Asia (bbabo.net), - Recent news from London made everyone in New Delhi very happy. Rishi Sunak, a man with Indian roots, has become the prime minister of Great Britain, a former colonial empire. “This is the irony of history that warms the Indian soul,” says Arne Perras, editor of the German Süddeutsche Zeitung.
According to the newspaper, the inhabitants of the country are now experiencing a mixture of feelings of "pathos, pride and nationalism." "The son of India has risen above the empire" - the headlines of the local media are heard.
Rishi Sunak really has Indian roots, Perras continues. But his ancestors came to Great Britain from East Africa. They, like many other Indians, fled in the 1960s and 1970s from Uganda, where the local dictator Idi Amin deprived representatives of this nationality of property and expelled them from the country. But, despite such a biography, the new British prime minister has become in India a symbol for two political camps at once.
Firstly, it is a large religious-nationalist movement that is behind Prime Minister Narendra Modi, writes Süddeutsche Zeitung. It interprets the election of Sunak as a triumph for the Hindus. Actually, Sunak himself reinforces this point of view, openly showing his religiosity. As part of the election campaign for leadership of the Tory party, he published photos in which he glorifies Krishna. And he calls himself a "proud Indian." Secondly, liberal and leftist forces in India also see him as a symbol. They praise the British for being brave in giving the country's most powerful post to a member of minorities, and they immediately ask the question, "Could this happen in India itself?" And it is not asked by chance, because in recent years the country has “made a sharp turn to the right”, strengthening the dominant position of the Hindu majority in the country.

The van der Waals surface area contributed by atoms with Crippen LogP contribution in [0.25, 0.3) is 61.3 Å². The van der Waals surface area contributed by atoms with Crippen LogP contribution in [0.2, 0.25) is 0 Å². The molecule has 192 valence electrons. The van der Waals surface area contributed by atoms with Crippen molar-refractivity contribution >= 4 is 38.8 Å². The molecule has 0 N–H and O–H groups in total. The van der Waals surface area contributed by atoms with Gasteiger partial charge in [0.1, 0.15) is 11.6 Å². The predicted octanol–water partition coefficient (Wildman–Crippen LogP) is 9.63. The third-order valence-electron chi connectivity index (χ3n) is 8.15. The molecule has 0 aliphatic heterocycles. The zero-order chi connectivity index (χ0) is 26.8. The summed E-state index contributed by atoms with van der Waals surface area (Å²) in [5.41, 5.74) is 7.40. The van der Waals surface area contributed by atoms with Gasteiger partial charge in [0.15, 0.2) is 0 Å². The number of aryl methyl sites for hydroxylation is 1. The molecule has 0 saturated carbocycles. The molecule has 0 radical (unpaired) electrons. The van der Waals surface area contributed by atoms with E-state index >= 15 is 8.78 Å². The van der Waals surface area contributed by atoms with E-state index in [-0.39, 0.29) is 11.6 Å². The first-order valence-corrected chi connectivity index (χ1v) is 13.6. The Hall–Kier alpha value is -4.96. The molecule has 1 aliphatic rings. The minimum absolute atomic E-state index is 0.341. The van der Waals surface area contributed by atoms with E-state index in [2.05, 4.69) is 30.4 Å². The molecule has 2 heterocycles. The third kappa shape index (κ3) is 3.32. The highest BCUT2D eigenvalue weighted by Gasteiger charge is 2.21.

As a result, ethnic and religious minorities increasingly feel like second-class citizens and increasingly complain of discrimination and persecution. The pluralism that India used to be famous for has diminished under Modi, Perras said. The Indian prime minister himself called his newly elected British counterpart a "living bridge" that will turn "historic relations" between the two countries into a "modern partnership." He also mentioned the Roadmap 2030 project, under which New Delhi and London are going to deepen cooperation in many areas: climate, trade, health, defense and education.
Brexit supporters are willing to emphasize that after leaving they want to restore relations with the former colonies. However, experts doubt that the creation of some post-colonial structures will make it possible to compensate for the economic damage that was inflicted on the country as a result of Brexit. And experts will be very surprised if Rishi Sunak can restore the so-called "Global Britain".